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security breach could expose photos of 6.8 million users

Facebook reported a new computer vulnerability that endangered data of its users. NICOLAS SIX / QUENTIN HUGON / THE WORLD

Ireland has announced Friday, December 14, to have launched a Facebook survey, after the revelation of a new security breach has affected the social network. This flaw has allowed third-party applications to access photos of users that should not have been.

According to details provided by Facebook in a press release, these are photos of about 6.8 million users that were accessible to about 1,500 applications, between September 13 and 25, although the privacy settings of The photos in question should have made them invisible.

In particular, the images that a user has loaded into a post, but then not published (for lack of time or network, because he was wrong, or because he has changed mind). By default, Facebook keeps a copy of these images for three days, to offer the user, during this time, to continue publishing images. These copies of unpublished images could, between September 13 and 25, be accessible to one of the 1,500 third-party applications concerned, and therefore to their teams of developers, if the Facebook user had previously allowed the one of these applications to access the photos of his profile. Similarly, the applications could, because of the flaw, also have access to the images posted in “Stories”, or the classifieds of the “Marketplace” (the equivalent of Bon Coin on Facebook), says the company.

An error in the Facebook code

According to the social network, this opening of access to such images, supposed to be inaccessible to third-party applications, has occurred because of a “Bug of the API dedicated to photos”. That is to say, a code error introduced by Facebook during an update of its technical interface allowing a user to connect his Facebook profile to external services. The Facebook API is thus used when applications like Tinder, Instagram, Airbnb and others ask you to connect to your Facebook account to use them. In this case, it was in this case the API dedicated to access to photos, which allows such applications to use your photos posted on Facebook.

In his statement, Facebook says it is “Sorry” this new flaw, which comes two months after the revelation of another loophole that allowed hackers to access the personal data of 29 million users. Without giving the detail of the users concerned by this new problem (which countries are they from – are they active, how many photos have they actually been visible?) Or applications that could benefit from this error, Facebook has promised to implement the necessary patches.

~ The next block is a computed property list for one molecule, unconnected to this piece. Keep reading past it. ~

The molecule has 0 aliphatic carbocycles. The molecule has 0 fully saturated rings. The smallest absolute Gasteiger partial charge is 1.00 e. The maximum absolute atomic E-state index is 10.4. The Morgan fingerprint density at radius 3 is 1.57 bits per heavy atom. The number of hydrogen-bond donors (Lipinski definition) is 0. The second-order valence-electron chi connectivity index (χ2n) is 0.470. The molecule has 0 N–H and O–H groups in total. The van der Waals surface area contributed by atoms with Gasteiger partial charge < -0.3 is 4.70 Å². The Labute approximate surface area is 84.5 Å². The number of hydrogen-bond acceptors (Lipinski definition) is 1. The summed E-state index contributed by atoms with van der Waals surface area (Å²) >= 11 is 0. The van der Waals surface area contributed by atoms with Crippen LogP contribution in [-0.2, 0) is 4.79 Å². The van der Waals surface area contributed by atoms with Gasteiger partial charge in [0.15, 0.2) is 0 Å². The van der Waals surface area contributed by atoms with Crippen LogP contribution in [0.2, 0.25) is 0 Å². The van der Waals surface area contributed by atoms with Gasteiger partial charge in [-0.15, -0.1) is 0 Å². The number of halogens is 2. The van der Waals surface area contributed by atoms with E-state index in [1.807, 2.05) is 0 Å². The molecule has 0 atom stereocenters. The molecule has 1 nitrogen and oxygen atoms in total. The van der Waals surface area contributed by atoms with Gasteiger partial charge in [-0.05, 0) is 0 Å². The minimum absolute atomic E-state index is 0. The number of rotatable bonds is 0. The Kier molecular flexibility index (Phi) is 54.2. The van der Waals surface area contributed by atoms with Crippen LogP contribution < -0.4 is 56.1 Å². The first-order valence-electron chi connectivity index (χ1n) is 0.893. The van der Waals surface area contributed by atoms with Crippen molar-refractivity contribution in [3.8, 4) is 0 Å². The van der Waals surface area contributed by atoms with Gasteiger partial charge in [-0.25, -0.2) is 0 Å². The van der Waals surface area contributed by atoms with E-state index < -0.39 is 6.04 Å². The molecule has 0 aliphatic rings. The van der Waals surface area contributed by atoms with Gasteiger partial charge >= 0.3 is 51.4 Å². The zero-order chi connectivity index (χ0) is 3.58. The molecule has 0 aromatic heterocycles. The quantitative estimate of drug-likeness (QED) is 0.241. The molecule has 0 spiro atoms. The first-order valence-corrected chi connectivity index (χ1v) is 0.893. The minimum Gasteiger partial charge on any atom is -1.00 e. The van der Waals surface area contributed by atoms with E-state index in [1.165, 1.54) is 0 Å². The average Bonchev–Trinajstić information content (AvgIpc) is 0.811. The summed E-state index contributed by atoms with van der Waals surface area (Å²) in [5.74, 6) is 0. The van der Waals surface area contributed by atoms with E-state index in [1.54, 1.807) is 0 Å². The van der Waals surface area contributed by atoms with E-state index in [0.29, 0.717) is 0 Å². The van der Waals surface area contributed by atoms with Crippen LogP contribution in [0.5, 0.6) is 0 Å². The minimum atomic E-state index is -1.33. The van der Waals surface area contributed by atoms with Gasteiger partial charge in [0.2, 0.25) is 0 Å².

She promised to do this by working with the 876 companies that developed the 1,500 applications, to make sure they erase the photos they might have accessed due to this error. from Facebook. On the other hand, warning users who may have been affected by improper access to their photos. You can already check if this is the case by connecting to this page, which displays a small box indicating if your Facebook account is, or not, “Touched by this problem”.

An RGPD investigation

It is in this context that the Irish authorities have announced the opening of a new investigation. The approach is taken, more specifically, by the Irish data protection commission (DPC), equivalent of the CNIL in Ireland. In the framework of the General Data Protection Regulation (GDPR) adopted by Europe on 25 May, the Irish DPC has indeed an extended competence to the whole of the European Union for all that concerns Facebook (the company having established its European headquarters in Dublin), and the evaluation of the failures of the social network to properly inform European users of the use of their personal data.

In October, the DPC had already launched an initial investigation after the revelation of piracy that affected 29 million Facebook users, including three million Europeans. DPC spokesperson Graham Doyle said in a statement on Friday that the investigation is part of a larger framework where the Irish regulator “Received a number of Facebook violations since the GDPR entered into force on May 25”.

These violations of the RGPD may include the time taken by Facebook before informing the authorities of the regulations of the data after the discovery of a security breach. On the website of the CNIL, it is thus specified that a company processing personal data must notify data protection commissions, such as the DPC or the CNIL, seventy-two hours after the discovery of any “Loss (…) of confidentiality of personal data, accidentally or illicitly”.

A fine of 4% of the turnover

However, this new Facebook flaw was active from September 13 to 25, the doubt on an offense related to the RGPD (may be punishable by a fine equivalent to 4% of the turnover of the company, or 1.4 billion euros for Facebook) is allowed: why did the company wait until 14 December to warn the general public that such a problem could affect the photos of these users?

Contacted on the subject by the specialized website TechCrunch Facebook has given calendar items. If the flaw was found (and repaired) on 25 September, his teams notified the Irish Data Protection Commission on 22 November, within “Less than three days”, when Facebook was able to establish, after the conclusion of an internal investigation, that an infringement of the confidentiality of the personal data of its users could have taken place. Regarding the delay between finding the fault and its communication to the general public, Facebook has however explained to TechCrunch that it had taken a long time to understand which users and applications were really affected, then to design, and translate, alert messages that were consistent with what had happened.

Michael Szadkowski

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